The Batavia Town Planning Board tonight set a public hearing for 7 p.m. Aug. 20 on an application by Borrego Solar Systems LLC, of Lowell, Mass., to install an 8.99 megawatt ground-mounted solar farm on Batavia Elba Townline Road, just west of Batavia Stafford Townline Road.
Emilie Flanagan, project developer for Borrego, and Marc Kenward, engineer for Erdman Anthony of Rochester, presented the plan for the 20.45-acre solar system to be built on land owned by Dan Underhill, a Batavia Town Board deputy supervisor.
Kenward said the project would consist of 43,355 solar panels placed in a fenced-in area of 19.94 acres with an additional half an acre to be used for an access driveway.
He said four utility poles will be needed – one more than usual since power will be supplied from across the road, which actually is in the Town of Stafford.
Flanagan emphasized that the panels will go on farm land that is in a valley and will be hidden by nearly 200 trees and landscaping to “have the least amount of impact as possible on neighboring homes.”
Kenward said engineers have made sure that the project meets or exceeds all Town of Batavia zoning codes and have received approval from the Genesee County Planning Board, which recommended that the 20-foot access driveway be eliminated or significantly reduced due to its impact upon the soil.
“We’re doing whatever the Town says we need to do,” Kenward noted. “It’s environmentally friendly; there needs to be little tree and stump removal and it will be enclosed by a 7-foot-high chain-link fence.”
He said glare studies showed that there will be no effect upon the (Genesee County) airport or on the ground.
The board also voted to seek lead agency status for a state environmental quality review.
Kenward said he hopes the permit process will be completed by September, setting the stage for construction over the winter.
In recent weeks, Borrego received approvals for two other solar farms, both on West Main Street Road.
Flanagan, responding to a question about whether the community benefits from projects such as these, said Borrego’s systems are part of the Community Solar program.
“Two weeks ago, the governor (Andrew Cuomo) came out and said that the state has to achieve 70 percent renewable energy by 2030,” she said. “What we build are mid-scale power plants that push electricity back to the local grid. Residents can subscribe to the grid (through their power company) to get discounts.”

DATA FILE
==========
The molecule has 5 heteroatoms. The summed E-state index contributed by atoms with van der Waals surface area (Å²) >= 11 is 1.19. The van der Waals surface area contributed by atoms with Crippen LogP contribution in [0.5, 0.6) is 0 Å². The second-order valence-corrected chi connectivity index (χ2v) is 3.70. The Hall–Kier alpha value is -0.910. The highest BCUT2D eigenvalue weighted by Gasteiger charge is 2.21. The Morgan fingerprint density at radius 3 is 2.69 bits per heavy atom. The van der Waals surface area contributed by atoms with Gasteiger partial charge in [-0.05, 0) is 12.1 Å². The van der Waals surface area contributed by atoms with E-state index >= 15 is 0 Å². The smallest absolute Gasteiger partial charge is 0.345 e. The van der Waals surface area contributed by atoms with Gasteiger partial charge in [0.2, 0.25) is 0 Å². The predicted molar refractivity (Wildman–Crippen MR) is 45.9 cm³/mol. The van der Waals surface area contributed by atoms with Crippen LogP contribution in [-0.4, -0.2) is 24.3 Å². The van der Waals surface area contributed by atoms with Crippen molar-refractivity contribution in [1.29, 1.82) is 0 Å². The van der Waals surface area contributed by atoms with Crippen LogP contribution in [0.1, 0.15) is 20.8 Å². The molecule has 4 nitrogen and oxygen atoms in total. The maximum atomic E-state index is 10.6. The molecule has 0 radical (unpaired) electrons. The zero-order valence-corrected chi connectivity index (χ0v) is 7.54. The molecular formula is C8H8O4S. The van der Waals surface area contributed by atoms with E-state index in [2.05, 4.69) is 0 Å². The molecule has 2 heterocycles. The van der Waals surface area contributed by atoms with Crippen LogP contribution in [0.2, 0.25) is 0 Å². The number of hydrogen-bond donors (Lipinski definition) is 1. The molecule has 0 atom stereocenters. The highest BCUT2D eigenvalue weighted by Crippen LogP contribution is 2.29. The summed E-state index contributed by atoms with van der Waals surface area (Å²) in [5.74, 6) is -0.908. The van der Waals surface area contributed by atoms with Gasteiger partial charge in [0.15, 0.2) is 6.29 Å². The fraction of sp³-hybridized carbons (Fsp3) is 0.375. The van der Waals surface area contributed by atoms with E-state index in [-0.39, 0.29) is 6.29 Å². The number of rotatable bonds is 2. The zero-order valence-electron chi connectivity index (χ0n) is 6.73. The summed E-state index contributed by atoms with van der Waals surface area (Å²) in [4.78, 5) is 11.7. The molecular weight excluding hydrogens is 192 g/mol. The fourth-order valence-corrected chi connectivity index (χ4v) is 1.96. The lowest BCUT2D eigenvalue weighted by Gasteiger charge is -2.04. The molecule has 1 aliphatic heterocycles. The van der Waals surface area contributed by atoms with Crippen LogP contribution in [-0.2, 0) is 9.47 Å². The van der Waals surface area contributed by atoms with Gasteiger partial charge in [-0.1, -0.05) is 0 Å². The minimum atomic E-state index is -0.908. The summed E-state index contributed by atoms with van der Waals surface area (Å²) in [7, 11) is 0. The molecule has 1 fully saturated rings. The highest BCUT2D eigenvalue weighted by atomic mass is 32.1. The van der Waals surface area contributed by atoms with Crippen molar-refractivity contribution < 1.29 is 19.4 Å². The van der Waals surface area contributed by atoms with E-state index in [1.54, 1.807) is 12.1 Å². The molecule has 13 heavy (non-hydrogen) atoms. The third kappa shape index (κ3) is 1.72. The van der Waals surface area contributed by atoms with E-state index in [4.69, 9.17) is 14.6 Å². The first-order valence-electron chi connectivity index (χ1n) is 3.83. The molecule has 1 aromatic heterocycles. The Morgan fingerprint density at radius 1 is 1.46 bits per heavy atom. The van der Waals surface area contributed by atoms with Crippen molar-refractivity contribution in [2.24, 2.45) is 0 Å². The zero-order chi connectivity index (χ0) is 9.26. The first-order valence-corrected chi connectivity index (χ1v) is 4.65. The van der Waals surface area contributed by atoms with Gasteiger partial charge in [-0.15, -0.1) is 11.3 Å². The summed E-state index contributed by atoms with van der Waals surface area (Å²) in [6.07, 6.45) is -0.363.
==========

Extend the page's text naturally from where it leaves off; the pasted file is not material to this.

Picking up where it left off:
She also said benefits come to the Town through building permits and to the county through property taxes.
Owners of the property receive payments from solar companies such as Borrego over a 25-year period, while solar leasing companies profit from selling electricity usually at a lower rate than charged by a utility company and from municipal tax credits.
In other action, the planning board:
-- Approved a site plan review for six to 10 temporary vendor areas on the property of Batavia Starter at 3282 W. Main Street Road, just west of Wortendyke Road.
Owner Phil Hinrich told planners that he hopes to attract vendors – sellers of fruit and vegetables, crafts, antiques, etc. – to set up shop in front of his business on the weekends in hope of increasing his bottom line.
“I have space to put four vendors on one side and six on the other, with lots of room behind the building for parking,” he said. “My goal is to generate some extra money to cover taxes.”
His plan has been approved by the Genesee County Planning Board, pending Hinrich’s acquisition of a driveway permit through the state Department of Transportation. Hinrich said he already has the permit and plans to put up temporary “enter” and “exit” signs to ensure proper traffic flow.
Hinrich said he would like to open the vendor area to the public in the summer months until around Labor Day, but may not be able to get the venture off the ground until next year. Planners asked him to report back to them in the spring for an update on the project.
-- Set a public hearing for 7 p.m. Aug. 6 in connection with a special use permit by Genesee/Orleans Council on Alcoholism and Substance Abuse to develop an indoor recreation facility for recovering addicts at the former Bohn’s Restaurant site at 5258 Clinton Street Road.
Town Building Inspector Daniel Lang reported that the agency’s planned use for the building does fit into the town code since it is in a commercial zone.
He brought up the possibility of a reverse PILOT (payment in lieu of taxes) to the Town as a result of the property coming off the tax rolls.
GCASA was unsuccessful in finding a place in the City of Batavia as it was hit with opposition from residents and council members.
“Maybe we, too, will have some opposition,” said Planning Board Chairperson Kathy Jasinski. “We’ll find out.”
Both the solar farm and GCASA public hearings will take place at the Batavia Town Hall on West Main Street Road.
-- Approved the placement of three signs at Fresenius Kidney Care at 4189 Veterans Memorial Drive (near Home Depot).
Edward “Jay” Hurzy of Sign and Lighting Services Co. of Ontario (N.Y.) said three signs will be erected – one on the pole, one on the building and one (with a brick base) by the road.